Section 1250 of the Internal Revenue Code governs the treatment of income gained from selling business property that has depreciated, according to Investopedia. Gains on the sale of such property are treated as ordinary income for tax purposes, according to section 1250 as published by Cornell University Law School.Continue Reading
The terms of section 1250 apply only if the property in question has never been section 1245 property, according to the Internal Revenue Service. Section 1245 properties are properties that have been limited to a depreciation allowance and used for specific purposes such as personal, agricultural or petroleum storage but are not buildings or structures.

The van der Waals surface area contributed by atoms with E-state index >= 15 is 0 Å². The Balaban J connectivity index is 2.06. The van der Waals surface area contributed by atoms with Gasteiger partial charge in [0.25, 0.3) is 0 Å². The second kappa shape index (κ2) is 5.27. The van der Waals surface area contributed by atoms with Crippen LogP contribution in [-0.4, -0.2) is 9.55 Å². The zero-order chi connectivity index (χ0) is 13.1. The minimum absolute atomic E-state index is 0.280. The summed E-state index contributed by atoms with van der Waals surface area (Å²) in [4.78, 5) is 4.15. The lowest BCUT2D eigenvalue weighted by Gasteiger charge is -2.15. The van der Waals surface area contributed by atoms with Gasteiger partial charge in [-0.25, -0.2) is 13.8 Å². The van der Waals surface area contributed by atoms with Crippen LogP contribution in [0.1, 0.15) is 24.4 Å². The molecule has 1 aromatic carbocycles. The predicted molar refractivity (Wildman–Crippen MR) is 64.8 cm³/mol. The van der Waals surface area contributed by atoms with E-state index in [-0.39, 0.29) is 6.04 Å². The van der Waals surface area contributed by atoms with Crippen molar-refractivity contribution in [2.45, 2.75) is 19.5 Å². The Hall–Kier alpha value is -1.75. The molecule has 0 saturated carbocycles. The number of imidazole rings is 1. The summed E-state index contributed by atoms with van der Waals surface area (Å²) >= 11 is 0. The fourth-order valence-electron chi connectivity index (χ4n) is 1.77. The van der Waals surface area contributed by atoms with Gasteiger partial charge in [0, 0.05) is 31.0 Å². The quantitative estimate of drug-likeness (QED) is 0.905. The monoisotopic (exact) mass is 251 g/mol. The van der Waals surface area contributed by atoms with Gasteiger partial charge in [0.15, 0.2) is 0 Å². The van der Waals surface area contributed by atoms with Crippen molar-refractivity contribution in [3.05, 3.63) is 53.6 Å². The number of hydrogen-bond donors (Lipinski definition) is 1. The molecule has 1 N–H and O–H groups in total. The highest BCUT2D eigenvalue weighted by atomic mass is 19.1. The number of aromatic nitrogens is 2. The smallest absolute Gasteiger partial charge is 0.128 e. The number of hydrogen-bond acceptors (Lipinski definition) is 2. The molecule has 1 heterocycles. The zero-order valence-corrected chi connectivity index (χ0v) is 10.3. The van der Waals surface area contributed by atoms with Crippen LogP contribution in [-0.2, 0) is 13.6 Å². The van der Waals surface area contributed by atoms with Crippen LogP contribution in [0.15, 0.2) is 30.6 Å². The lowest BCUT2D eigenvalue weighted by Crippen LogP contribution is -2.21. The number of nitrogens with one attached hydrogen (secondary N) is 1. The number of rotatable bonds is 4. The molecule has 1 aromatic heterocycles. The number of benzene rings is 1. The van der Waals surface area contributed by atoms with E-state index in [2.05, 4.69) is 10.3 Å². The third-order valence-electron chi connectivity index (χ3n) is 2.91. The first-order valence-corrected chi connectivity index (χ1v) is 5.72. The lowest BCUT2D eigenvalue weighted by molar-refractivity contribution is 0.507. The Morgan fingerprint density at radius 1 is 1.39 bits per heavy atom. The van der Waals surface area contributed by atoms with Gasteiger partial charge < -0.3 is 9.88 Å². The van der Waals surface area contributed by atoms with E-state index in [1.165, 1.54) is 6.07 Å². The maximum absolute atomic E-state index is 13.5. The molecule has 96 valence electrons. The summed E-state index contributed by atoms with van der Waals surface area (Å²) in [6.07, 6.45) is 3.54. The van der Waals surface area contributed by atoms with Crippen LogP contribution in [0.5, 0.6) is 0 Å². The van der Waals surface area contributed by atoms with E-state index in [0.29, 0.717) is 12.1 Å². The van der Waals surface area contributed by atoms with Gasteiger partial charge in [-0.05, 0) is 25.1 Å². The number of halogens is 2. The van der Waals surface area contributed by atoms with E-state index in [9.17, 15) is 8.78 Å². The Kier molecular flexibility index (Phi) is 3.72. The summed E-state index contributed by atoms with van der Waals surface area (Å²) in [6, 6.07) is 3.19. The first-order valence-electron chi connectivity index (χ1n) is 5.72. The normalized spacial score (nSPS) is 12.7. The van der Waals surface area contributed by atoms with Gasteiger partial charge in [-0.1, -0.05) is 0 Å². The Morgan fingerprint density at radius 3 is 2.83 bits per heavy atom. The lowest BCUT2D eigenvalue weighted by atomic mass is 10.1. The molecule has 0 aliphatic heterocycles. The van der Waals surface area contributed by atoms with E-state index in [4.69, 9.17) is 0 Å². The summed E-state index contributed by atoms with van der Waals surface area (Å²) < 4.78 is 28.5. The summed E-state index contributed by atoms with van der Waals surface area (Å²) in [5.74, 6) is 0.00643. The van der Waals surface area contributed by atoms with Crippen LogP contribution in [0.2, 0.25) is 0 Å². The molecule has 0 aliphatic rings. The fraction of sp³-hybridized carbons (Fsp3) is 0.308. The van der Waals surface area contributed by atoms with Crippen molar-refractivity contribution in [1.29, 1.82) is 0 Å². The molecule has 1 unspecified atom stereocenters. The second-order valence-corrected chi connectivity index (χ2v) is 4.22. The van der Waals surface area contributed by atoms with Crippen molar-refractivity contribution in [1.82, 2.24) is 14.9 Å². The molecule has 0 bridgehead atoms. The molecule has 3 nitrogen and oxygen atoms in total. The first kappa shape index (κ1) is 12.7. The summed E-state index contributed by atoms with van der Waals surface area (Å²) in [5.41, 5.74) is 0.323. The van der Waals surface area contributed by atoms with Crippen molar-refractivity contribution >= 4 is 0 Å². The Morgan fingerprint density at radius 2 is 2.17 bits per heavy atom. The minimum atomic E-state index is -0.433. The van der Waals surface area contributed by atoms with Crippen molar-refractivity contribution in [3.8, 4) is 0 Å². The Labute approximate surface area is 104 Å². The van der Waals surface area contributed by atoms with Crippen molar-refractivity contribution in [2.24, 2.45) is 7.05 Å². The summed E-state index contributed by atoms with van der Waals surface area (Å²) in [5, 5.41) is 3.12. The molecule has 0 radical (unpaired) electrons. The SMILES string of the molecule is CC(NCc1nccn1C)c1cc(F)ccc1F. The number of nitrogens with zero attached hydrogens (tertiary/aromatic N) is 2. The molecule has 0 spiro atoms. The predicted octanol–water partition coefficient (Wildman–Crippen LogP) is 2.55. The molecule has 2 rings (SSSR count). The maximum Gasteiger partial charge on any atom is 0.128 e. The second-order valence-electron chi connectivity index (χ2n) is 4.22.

Nonresidential real property and residential rental properties are two types of section 1250 property, states the IRS. Section 1250 treats low-income housing units differently than other property and states that their sale does not result in ordinary income from additional depreciation if held for more than 16 years and eight months.
When an owner sells section 1250 property, the depreciated amount is the basis for determining the gain, according to the IRS. Unless the seller can demonstrate that he did not take the total allowed depreciation deduction on the asset, the IRS assumes that the total allowable depreciated value is the basis price.Learn more about Law